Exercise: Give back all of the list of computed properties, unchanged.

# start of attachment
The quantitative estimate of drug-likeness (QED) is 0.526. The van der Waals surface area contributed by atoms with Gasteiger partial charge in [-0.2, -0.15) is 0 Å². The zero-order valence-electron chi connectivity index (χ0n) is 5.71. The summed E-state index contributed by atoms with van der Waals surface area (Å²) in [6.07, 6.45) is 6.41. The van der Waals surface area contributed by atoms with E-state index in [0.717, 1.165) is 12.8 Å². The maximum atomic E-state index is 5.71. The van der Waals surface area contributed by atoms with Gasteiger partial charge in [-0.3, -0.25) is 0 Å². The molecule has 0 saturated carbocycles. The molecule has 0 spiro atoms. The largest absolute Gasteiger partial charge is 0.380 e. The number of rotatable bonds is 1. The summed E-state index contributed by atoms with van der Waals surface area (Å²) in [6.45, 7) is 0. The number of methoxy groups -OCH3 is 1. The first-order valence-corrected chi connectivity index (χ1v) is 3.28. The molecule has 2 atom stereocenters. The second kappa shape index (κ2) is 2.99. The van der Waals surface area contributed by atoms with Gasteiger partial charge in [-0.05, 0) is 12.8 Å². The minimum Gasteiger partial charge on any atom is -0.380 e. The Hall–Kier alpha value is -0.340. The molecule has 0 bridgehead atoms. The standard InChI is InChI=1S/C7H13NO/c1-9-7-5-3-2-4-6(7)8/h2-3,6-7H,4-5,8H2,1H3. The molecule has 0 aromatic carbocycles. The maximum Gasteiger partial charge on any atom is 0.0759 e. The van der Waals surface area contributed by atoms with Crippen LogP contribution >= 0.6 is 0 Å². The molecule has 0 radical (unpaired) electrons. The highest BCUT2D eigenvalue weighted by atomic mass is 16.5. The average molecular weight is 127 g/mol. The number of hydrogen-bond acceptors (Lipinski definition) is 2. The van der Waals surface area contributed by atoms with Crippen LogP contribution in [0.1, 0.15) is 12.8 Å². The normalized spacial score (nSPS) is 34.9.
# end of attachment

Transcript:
The quantitative estimate of drug-likeness (QED) is 0.526. The van der Waals surface area contributed by atoms with Gasteiger partial charge in [-0.2, -0.15) is 0 Å². The zero-order valence-electron chi connectivity index (χ0n) is 5.71. The summed E-state index contributed by atoms with van der Waals surface area (Å²) in [6.07, 6.45) is 6.41. The van der Waals surface area contributed by atoms with E-state index in [0.717, 1.165) is 12.8 Å². The maximum atomic E-state index is 5.71. The van der Waals surface area contributed by atoms with Gasteiger partial charge in [-0.3, -0.25) is 0 Å². The molecule has 0 saturated carbocycles. The molecule has 0 spiro atoms. The largest absolute Gasteiger partial charge is 0.380 e. The number of rotatable bonds is 1. The summed E-state index contributed by atoms with van der Waals surface area (Å²) in [6.45, 7) is 0. The number of methoxy groups -OCH3 is 1. The first-order valence-corrected chi connectivity index (χ1v) is 3.28. The molecule has 2 atom stereocenters. The second kappa shape index (κ2) is 2.99. The van der Waals surface area contributed by atoms with Gasteiger partial charge in [-0.05, 0) is 12.8 Å². The minimum Gasteiger partial charge on any atom is -0.380 e. The Hall–Kier alpha value is -0.340. The molecule has 0 bridgehead atoms. The standard InChI is InChI=1S/C7H13NO/c1-9-7-5-3-2-4-6(7)8/h2-3,6-7H,4-5,8H2,1H3. The molecule has 0 aromatic carbocycles. The maximum Gasteiger partial charge on any atom is 0.0759 e. The van der Waals surface area contributed by atoms with Crippen LogP contribution >= 0.6 is 0 Å². The molecule has 0 radical (unpaired) electrons. The highest BCUT2D eigenvalue weighted by atomic mass is 16.5. The average molecular weight is 127 g/mol. The number of hydrogen-bond acceptors (Lipinski definition) is 2. The van der Waals surface area contributed by atoms with Crippen LogP contribution in [0.1, 0.15) is 12.8 Å². The normalized spacial score (nSPS) is 34.9.